Set the mood
Many singers do a better job when the “vibe” in the studio is as relaxed as possible. If you can, lower the lights a little, make sure the temperature is comfortable, and put out a bottle of water for the singer before he or she arrives. If it fits the mood and music style, even light a candle or two for ambience. It’s also very important to project an air of confidence that everything is under control. If you’re having technical issues, keep them to yourself.
It helps to have as few additional people as possible attending the session. If the whole band is hanging around, it’s likely to be a distraction that will make the singer feel more self conscious, which could lead to a more tentative performance.
Remember that even if a singer is experienced as a live performer, singing in the studio is a completely different thing. Every note is played back, evaluated and scrutinized. For someone who isn’t used to the process, it can be pretty unnerving, so it helps to make things as comfortable and calm as possible.
The "setting levels" trick
Sometimes, you can get lucky and record the singer’s initial take when they think they’re still just practicing. Do it when you’re ostensibly still checking vocal levels. Tell the singer to run through the song once for practice and a final level check, but actually record it. Sometimes you can get a great take because the vocalist feels relaxed, thinking it’s just a warm-up. It doesn’t always work, but it’s worth a try, especially with an inexperienced singer.
Once you’re “officially” recording, you’ll want the singer put down several full takes, from which you can later make a comp. That strategy usually works better than stopping and starting and punching in to construct a single good take. It will feel more like a performance to the singer if he or she is singing the full song (or at least big sections of it), rather than recording one or two lines at a time — and the results will likely be more energetic. You can fix a lot of stuff later via editing and pitch-correction software, but you can’t inject energy and emotion into a vocal performance, after the fact.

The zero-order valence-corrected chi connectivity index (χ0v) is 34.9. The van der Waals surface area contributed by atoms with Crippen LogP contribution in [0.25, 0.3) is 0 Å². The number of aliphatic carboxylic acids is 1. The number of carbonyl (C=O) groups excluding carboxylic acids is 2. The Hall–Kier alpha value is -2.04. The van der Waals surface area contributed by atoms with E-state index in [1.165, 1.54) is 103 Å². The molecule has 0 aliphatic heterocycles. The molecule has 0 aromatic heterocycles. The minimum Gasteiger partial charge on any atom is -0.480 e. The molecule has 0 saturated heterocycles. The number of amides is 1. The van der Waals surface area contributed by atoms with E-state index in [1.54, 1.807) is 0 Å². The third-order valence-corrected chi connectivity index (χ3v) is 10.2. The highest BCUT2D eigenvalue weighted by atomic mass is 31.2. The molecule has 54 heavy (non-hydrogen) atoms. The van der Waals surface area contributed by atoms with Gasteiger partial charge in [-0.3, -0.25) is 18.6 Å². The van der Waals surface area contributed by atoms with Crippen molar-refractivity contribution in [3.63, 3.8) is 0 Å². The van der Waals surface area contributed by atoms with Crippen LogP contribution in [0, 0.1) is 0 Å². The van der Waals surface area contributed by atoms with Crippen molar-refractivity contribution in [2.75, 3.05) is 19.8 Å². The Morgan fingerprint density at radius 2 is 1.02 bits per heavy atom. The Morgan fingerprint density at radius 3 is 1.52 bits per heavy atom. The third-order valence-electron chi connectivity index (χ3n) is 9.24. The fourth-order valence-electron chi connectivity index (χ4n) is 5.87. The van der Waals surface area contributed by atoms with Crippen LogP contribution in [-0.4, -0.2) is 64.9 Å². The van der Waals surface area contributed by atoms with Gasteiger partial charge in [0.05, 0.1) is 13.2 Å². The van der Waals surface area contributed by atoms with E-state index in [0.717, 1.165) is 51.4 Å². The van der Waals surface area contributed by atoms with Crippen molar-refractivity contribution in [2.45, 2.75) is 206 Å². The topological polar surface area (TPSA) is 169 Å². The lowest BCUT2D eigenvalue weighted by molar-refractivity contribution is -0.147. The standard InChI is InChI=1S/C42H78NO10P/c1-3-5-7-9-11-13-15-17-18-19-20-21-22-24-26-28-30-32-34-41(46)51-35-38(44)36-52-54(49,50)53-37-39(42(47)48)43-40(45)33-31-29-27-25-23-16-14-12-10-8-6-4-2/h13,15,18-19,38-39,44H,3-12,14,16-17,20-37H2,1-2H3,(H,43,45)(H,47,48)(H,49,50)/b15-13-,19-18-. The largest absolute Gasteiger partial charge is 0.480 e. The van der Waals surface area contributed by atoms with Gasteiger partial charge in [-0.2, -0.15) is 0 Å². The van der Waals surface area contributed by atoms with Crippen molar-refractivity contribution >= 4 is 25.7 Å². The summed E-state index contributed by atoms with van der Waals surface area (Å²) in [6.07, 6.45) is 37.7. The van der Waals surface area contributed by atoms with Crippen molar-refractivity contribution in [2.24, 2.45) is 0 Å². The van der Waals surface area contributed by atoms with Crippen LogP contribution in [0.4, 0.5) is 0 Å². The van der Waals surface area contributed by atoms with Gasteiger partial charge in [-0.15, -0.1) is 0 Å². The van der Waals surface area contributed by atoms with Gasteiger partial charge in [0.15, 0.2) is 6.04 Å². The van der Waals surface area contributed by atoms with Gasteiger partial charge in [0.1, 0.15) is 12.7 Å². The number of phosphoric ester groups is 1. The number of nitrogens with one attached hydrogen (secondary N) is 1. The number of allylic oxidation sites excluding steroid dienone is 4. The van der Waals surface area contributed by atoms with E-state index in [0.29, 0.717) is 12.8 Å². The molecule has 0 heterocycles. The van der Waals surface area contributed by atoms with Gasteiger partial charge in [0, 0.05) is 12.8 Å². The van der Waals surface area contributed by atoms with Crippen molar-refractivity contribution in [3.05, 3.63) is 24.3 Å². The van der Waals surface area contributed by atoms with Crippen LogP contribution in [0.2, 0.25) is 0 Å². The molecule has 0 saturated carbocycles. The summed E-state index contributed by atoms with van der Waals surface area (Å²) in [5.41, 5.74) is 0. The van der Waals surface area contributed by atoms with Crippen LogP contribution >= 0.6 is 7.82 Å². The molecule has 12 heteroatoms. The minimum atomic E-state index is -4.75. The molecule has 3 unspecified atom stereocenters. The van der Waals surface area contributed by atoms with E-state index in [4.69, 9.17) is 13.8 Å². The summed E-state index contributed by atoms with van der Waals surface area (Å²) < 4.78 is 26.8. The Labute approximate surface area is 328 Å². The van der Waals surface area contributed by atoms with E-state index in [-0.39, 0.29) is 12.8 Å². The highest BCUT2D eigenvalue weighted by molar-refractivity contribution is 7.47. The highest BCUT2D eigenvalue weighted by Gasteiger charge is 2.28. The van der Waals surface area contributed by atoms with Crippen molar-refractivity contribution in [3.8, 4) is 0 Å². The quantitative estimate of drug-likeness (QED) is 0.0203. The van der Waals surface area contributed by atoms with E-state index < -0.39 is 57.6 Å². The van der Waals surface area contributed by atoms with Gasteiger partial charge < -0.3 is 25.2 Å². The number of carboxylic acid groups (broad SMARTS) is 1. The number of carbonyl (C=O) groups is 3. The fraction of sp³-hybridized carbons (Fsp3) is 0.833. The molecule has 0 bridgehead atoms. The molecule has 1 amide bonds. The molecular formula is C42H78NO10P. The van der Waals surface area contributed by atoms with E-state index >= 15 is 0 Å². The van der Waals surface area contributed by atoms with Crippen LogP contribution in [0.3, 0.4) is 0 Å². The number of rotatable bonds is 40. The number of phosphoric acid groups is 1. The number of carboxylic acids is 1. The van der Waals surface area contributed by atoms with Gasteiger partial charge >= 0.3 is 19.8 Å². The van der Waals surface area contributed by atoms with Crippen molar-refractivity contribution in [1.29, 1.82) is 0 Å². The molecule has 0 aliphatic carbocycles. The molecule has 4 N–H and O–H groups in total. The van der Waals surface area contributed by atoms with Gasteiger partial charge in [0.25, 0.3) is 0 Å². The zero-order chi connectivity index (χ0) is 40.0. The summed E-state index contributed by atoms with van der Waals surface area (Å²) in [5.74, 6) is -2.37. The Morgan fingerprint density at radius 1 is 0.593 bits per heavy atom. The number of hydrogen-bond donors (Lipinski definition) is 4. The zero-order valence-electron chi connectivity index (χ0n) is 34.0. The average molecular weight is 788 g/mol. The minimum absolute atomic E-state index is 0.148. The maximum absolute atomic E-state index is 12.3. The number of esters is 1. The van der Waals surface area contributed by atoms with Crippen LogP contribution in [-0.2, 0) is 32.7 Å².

A good strategy is to get the singer to record several full passes, and then comp the different takes, keeping only the best parts of them.
Speaking of pitch, if the singer is having trouble singing in tune, be careful how you deal with it. Pitch is a touchy subject for many vocalists. If you’re constantly pointing out pitch problems, it can really get into the singer’s head. If that happens, hitting the notes accurately will become even more problematic.
If you’re hearing pitch problems, try turning up one of the chordal instruments, or even the bass, a little in the headphone mix to give the singer more to grab onto pitch wise.
You can also suggest to singers that they take one side of their headphones a little bit off one ear, which allows them to hear their natural voice louder. Try to frame the suggestion in a positive light, as a way to hear better, rather than as a way to fix pitch issues.
Throughout the session, you want to emphasize the positive, and not break the singer’s confidence. It won’t matter with a seasoned pro, but for someone without a lot of studio experience; a little coddling can make a big difference.
Know when to stop
Eventually during the session, the singer may hit a wall (figuratively), after which additional takes are not producing useful results. Hopefully, by that point, you’ll have more than what you need to comp together a full take.
When you reach that point of diminishing returns, take a break, and listen back to what you’ve recorded. If there are just a few lines or words that need fixing, it’s worth at least trying to have the singer punch them in then and there. If substantial parts of the vocal still need to be redone, though, call it a day and reschedule another session with the singer for a later date. Make sure to write down the mic and preamp you were using so you can recreate the sound for next time.